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Electric vehicle rush shifts power in Japan's auto market

Motors, batteries gain momentum as clock ticks on the internal combustion engine

With the U.K. and France phasing out gas-powered cars, get ready to see a lot more electric vehicle charging stations like this one around.

TOKYO -- Japan's producers of electric vehicle parts and materials are turning heads in the market, with advanced technology in the batteries and motors gaining importance as the U.K. follows France in deciding to phase out traditional fossil-fuel engines.

Japanese household name Nissan Motor appeared to welcome Britain's declaration that it would ban sales of vehicles running on fossil fuels by 2040.

"Any measure supporting the spread of electric vehicles is welcome," Joji Tagawa, a Nissan corporate vice president, said Thursday at an earnings conference. "The real battle is just getting started."

Nissan has sold over 250,000 Leaf electric cars worldwide since launching the line in 2010, and the company looks poised to defend its leading electric market share when it rolls out a new model this year.

Gains downstream and upstream

Shares in Nissan, which got out of the gate early in developing its electric vehicle business, traded up around 1% in the market here Thursday. By contrast, Mazda Motor -- which deals more in internal combustion engines -- slipped nearly 1%.

Several leading parts producers for electric cars also showed gains, including motor maker Nidec, whose shares spun up 5% to close at 12,230 yen. Nidec treats auto motors as a priority and sees sales in the field growing to 4 trillion yen ($35.9 billion) in fiscal 2030, 15 times fiscal 2016 levels. Demand related to electric vehicles is "booming," said Chairman and CEO Shigenobu Nagamori.

Fuji Electric, whose shares rose nearly 2%, has developed small power semiconductors for electric vehicles and has prepared for mass production. The chips, loaded in inverters used in the autos and other machines, convert direct current from the battery to alternating current used by the motor. The chips lighten a vehicle and improve efficiency. The company has sent samples tailored to electric models that several European automakers intend to release between 2020 and 2022.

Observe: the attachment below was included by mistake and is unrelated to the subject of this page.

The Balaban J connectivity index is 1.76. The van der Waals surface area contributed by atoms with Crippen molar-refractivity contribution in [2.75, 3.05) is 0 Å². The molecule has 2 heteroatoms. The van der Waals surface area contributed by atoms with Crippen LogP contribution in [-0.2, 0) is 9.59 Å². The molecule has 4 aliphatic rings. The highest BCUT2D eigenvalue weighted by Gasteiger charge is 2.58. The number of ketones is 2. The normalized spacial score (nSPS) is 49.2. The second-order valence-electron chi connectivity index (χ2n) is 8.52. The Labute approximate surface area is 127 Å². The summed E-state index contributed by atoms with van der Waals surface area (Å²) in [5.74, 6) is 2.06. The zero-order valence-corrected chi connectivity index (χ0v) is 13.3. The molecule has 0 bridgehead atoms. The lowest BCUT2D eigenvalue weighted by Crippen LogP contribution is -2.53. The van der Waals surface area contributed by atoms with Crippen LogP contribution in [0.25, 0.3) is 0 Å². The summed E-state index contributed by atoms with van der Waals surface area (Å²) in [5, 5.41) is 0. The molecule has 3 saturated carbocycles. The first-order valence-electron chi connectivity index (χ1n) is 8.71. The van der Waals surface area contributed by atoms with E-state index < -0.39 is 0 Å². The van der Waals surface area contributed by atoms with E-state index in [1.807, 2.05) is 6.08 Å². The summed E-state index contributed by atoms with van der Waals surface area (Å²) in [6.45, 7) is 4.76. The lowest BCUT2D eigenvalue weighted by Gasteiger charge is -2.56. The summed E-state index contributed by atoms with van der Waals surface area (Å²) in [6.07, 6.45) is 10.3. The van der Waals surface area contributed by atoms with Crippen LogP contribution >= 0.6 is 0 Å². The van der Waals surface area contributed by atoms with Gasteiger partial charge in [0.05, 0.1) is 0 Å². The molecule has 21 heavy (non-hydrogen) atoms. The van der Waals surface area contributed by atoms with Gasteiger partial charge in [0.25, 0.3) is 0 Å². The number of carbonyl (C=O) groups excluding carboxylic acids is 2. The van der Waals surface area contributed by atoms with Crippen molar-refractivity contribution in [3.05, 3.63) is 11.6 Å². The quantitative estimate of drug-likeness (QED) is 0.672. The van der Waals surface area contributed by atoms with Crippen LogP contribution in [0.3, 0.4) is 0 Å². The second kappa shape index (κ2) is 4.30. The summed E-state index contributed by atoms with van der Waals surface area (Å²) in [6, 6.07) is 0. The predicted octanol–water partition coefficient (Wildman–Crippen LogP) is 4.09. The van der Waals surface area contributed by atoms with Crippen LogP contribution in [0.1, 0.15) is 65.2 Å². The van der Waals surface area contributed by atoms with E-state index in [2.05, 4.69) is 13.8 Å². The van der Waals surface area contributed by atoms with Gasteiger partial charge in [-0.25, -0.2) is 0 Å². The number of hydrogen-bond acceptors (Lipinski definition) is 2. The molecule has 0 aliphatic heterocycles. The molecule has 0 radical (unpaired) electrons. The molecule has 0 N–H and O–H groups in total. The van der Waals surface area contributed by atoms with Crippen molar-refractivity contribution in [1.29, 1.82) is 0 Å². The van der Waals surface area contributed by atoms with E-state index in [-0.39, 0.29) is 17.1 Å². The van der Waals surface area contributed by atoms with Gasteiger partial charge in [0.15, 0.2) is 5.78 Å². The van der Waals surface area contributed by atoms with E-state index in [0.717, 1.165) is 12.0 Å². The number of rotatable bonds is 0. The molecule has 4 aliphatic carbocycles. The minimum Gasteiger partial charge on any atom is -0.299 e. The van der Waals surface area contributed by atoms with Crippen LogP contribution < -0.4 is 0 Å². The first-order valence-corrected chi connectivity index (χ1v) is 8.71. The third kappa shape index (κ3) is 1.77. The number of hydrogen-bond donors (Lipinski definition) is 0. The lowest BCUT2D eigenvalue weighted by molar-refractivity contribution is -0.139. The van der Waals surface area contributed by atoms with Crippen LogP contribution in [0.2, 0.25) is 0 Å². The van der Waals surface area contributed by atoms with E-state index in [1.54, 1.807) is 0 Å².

Batteries charge up

Japan features many enterprises with high market share in crucial materials and components for electric vehicles. The country enjoys a particular lead in mainstay materials for lithium-ion batteries, a market seen growing to around 4 trillion yen in 2025.

Shares in Toda Kogyo, which manufactures key cathode materials for lithium-ion batteries, skyrocketed 20% to 470 yen Thursday. Tanaka Chemical, a fellow battery material maker, also enjoyed a nearly 13% rise to 1,250 yen.

Chemical producer Asahi Kasei -- a global leader in separators, membranes that prevent short circuits in batteries -- closed up 1% Thursday. The company aims to double its annual output capacity to 1.1 billion sq. meters by 2020. Asahi Kasei is building a new Japanese plant, and President Hideki Kobori said the company "will continue expanding to meet demand."

Sumitomo Metal Mining also looks to double capacity for battery cathode materials by 2018. The company, strong in materials that offer both high capacity and heat resistance, will supply them to U.S. electric vehicle maker and tech company Tesla via Japanese compatriot Panasonic.

Running on fumes

The shift toward electrification does carry a risk that demand for traditional engines will wind down in the medium to long term. Stock prices slid Thursday for makers of piston rings used in such engines. Machinery company Riken slipped nearly 1% to 5,360 yen, and engine parts maker TPR lost nearly 2% to close at 3,485 yen.

Oil faces similar worries. Shares in energy company JXTG Holdings dropped nearly 1% Thursday amid a slight rise in the Nikkei Stock Average overall, and other oil stocks likewise dipped.

The rapid change in the auto industry likely will ripple into a vast range of companies' growth strategies as well as their market values.

Remodeling the industry

Research firm IHS expects the global electric vehicle market to reach 680,000 units this year -- and more than quintuple to 3.7 million in 2025. That spike will spur a sea change in the auto market unlike any in the century-plus reign of the internal combustion engine.

The auto industry's gross added value worldwide will soar to about 630 trillion yen in 2030, up from around 450 trillion yen in 2015, Deloitte Tohmatsu Consulting says, with materials and components contributing roughly 30% of that growth.

Gas-powered cars have about 30,000 parts, and around 40% of those -- including engine-related items -- no longer will be needed for electric vehicles, calculates Japan's Ministry of Economy, Trade and Industry. As the market around traditional engines shrinks, the companies best positioned to ascend will have superior tech in all-important motors and batteries for electric models, or high-performance materials for making the cars lighter.

Yusuke Shimizu, a manager at Deloitte, predicts that the growth "will continue to aggregate around the most competitive companies."

Internal combustion engines are tapestries of precision parts, and the quality of those parts forms the basis of competitive power in Japan's auto industry. Japanese automakers tend to value the results of prior business, leaving them hesitant to pursue electrification. Yet the tide from Britain and France carries the industry toward change.


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